Comparison Of The Marriage Of Heaven And Hell And The Songs Of Innocence & Experience

1776 words - 7 pages

Blake’s “The Songs of Innocence & Experience” and “The Marriage of Heaven and Hell” play an important role in the age of romanticism and important step in romantic poetry. Looking at the two pieces as a comparison, it can be seen that Blake used two different pieces to question traditional institutions. Blake questions institutionalized religion with “The Marriage of Heaven and Hell” and questions the industrialized age with “The Songs of Innocence and Experience”. “The Marriage of Heaven and Hell”, questions the very fabric of traditional religion through Blake’s criticisms on the need for change towards political and religious freedoms. Blake attacks the ways in which society has become by comparing good and evil while challenging the orthodoxy of conventional religion. Blake explains that people are resisting their desires and in doing so confining to the rules that the convention of religion has placed on their followers. “The Songs of Innocence & Experience comments on the industrial revolution and the affects it’s had on society. Blake touches on the socials evils that come with the industrialized revolution and the consequences of an unequal social structure. Blake comments on how the corruption of society hinders the freedoms people once felt as children bringing to light such social problems as urban poverty and misery. Blake identifies the industrialization revolution and conventional religion as the problem between man and the return to the natural state of being. Blake insinuates that the world has lost its freedom and natural beauty from being consumed in a material world full of corruption and misery. Blake uses radical questioning to address the issues of conventional religion and industrialization through “The Songs of Innocence & Experience” and “The Marriage of Heaven and Hell”.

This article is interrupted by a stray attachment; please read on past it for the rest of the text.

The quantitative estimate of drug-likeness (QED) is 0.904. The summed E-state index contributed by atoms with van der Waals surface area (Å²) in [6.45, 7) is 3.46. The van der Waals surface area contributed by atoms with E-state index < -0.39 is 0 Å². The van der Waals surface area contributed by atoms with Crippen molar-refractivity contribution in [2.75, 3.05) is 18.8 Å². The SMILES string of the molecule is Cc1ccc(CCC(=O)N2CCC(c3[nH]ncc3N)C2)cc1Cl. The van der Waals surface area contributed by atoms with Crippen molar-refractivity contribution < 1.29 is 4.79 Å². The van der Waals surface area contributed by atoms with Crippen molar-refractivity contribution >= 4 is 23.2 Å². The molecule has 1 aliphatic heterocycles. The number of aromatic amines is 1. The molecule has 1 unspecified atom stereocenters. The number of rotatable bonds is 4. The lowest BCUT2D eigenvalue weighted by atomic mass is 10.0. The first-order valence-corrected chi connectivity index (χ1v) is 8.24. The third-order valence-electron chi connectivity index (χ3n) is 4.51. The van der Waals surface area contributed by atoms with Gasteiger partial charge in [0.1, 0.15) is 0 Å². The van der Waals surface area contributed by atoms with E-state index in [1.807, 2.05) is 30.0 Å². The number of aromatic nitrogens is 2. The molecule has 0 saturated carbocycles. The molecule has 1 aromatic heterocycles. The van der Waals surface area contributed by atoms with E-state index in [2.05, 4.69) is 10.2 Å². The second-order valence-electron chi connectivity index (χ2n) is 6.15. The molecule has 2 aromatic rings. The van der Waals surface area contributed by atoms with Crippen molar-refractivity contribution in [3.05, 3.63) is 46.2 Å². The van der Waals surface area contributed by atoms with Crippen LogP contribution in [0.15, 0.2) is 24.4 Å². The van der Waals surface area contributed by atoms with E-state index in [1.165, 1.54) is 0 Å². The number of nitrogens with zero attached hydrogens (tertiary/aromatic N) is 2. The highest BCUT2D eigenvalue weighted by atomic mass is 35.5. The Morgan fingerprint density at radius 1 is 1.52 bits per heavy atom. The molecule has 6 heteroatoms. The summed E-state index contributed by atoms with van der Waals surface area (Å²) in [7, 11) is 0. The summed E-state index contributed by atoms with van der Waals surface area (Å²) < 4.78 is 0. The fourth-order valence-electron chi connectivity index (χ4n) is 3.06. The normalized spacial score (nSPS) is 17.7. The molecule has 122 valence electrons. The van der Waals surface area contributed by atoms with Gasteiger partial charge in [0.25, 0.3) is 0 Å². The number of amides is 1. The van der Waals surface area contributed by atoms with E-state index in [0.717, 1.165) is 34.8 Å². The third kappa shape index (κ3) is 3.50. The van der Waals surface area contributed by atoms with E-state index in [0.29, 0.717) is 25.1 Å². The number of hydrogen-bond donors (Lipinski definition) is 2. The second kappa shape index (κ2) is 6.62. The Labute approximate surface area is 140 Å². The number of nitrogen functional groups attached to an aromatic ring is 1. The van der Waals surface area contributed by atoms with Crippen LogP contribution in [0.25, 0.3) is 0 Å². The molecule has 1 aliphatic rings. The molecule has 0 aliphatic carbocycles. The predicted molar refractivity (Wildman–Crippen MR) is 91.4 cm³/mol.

William Blakes’,“The Marriage of Heaven and Hell” condemns conventional religion and conveys that freedom will only come when people escape the confines that religion places on people. William Blake’s “The Marriage of Heaven and Hell”, addresses the affects of the Industrial Revolution on London focusing on the influence of religion on its people. Following the five characteristics of romantic writing, Blake uses radical questioning to cast doubts on the traditional fabrics of conventional religion. “The Marriage of Heaven and Hell with its strain of Christian anarchism suggests that all grounding truths implicitly deny freedom” (Swearingen). The following notion suggests that Blake describes the confines of religion to be holding individuals back from being completely free. Blake indicates that religion ties evil to desires, “He who desires but acts not, breeds pestilence (Marriage of Heaven and Hell, 46). Blake suggests that religion’s interpretation of “evil” prevents individuals from following their desires therefore live in the restraints that conventional religion has placed on individuals. “Those who restrain desire do so because theirs is weak...

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